Case Study One
The first report in question, which was published in 2004, was written by Felix Oberholzer-Gee (Harvard Business School, Massachusetts) and Koleman Strumpf (University of North Carolina), entitled The Effect of File Sharing on Record Sales: An Empirical Analysis.
According to a New Scientist report,
Oberholzer-Gee and Strumpf monitored 680 albums, chosen from a range of musical genres, downloaded over 17 weeks in the second half of 2002. They used computer programs to automatically monitor downloads and compared this data to changes in album sales over the same period to see if a link could be established.
The 54-page report highlights that
- For albums with more than 600 000 copies sold, each 150 downloads corresponded to one more album sale.
- For least popular music, there is only a slight decline in sales when the music was downloaded.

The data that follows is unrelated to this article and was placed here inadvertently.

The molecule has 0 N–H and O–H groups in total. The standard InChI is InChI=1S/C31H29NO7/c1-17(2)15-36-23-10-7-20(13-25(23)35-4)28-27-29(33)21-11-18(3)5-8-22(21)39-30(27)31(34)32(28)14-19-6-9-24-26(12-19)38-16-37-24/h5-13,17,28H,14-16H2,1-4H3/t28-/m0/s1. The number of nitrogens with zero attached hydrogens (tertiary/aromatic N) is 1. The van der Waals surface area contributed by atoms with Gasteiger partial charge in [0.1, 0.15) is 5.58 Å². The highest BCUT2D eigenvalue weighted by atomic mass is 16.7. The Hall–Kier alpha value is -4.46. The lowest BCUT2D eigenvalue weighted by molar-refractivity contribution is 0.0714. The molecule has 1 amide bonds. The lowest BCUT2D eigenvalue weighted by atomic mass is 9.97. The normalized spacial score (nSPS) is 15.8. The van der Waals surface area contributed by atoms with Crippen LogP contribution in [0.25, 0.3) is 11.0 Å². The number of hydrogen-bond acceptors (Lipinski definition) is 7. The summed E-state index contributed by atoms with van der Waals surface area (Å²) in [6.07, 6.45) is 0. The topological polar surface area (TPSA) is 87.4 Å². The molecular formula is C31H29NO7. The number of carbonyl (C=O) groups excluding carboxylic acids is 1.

The two concluded, “Downloads have an effect on sales which is statistically indistinguishable from zero.”Back to top
Case Study Two
A music store. [Self-taken image]
A survey in 2005 conducted by digital music research firm The Leading Question, Music pirates spend four-and-a-half times more on legitimate music downloads than average fans, found that engaging in DCI correlates with an increased spending on legal music downloads. In a survey of 600 music fans in Britain to find out their illegal and legal downloading habits, the report found that music fans who download or share illegal copies of music and the average fan spent £5.52 and £1.27 respectively on legal music downloads.
Quite clearly, this report shows that people who engage in DCI of music do consume legal music as well, and in fact four-and-a-half times more than the average music consumer does. Consequentially, profits have actually been gained from this group of people by the music industry; while they do in fact consume unlicensed music, such empirical evidence shows that they consume legal music as well.